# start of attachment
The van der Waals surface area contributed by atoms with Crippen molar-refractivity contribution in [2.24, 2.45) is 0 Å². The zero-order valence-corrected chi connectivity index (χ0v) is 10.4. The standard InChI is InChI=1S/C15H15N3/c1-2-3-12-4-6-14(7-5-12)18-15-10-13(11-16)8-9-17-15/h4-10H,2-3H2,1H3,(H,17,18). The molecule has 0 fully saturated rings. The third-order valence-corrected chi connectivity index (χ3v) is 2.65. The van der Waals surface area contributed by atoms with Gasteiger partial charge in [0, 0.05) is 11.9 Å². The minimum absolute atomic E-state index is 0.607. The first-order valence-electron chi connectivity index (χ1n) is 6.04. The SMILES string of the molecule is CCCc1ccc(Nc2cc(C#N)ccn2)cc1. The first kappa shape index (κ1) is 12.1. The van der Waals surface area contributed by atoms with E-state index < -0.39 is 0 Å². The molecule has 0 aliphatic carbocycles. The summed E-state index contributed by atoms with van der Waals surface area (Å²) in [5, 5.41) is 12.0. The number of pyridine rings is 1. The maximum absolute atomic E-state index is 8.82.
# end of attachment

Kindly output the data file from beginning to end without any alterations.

The van der Waals surface area contributed by atoms with Crippen molar-refractivity contribution in [2.24, 2.45) is 0 Å². The zero-order valence-corrected chi connectivity index (χ0v) is 10.4. The standard InChI is InChI=1S/C15H15N3/c1-2-3-12-4-6-14(7-5-12)18-15-10-13(11-16)8-9-17-15/h4-10H,2-3H2,1H3,(H,17,18). The molecule has 0 fully saturated rings. The third-order valence-corrected chi connectivity index (χ3v) is 2.65. The van der Waals surface area contributed by atoms with Gasteiger partial charge in [0, 0.05) is 11.9 Å². The minimum absolute atomic E-state index is 0.607. The first-order valence-electron chi connectivity index (χ1n) is 6.04. The SMILES string of the molecule is CCCc1ccc(Nc2cc(C#N)ccn2)cc1. The first kappa shape index (κ1) is 12.1. The van der Waals surface area contributed by atoms with E-state index < -0.39 is 0 Å². The molecule has 0 aliphatic carbocycles. The summed E-state index contributed by atoms with van der Waals surface area (Å²) in [5, 5.41) is 12.0. The number of pyridine rings is 1. The maximum absolute atomic E-state index is 8.82.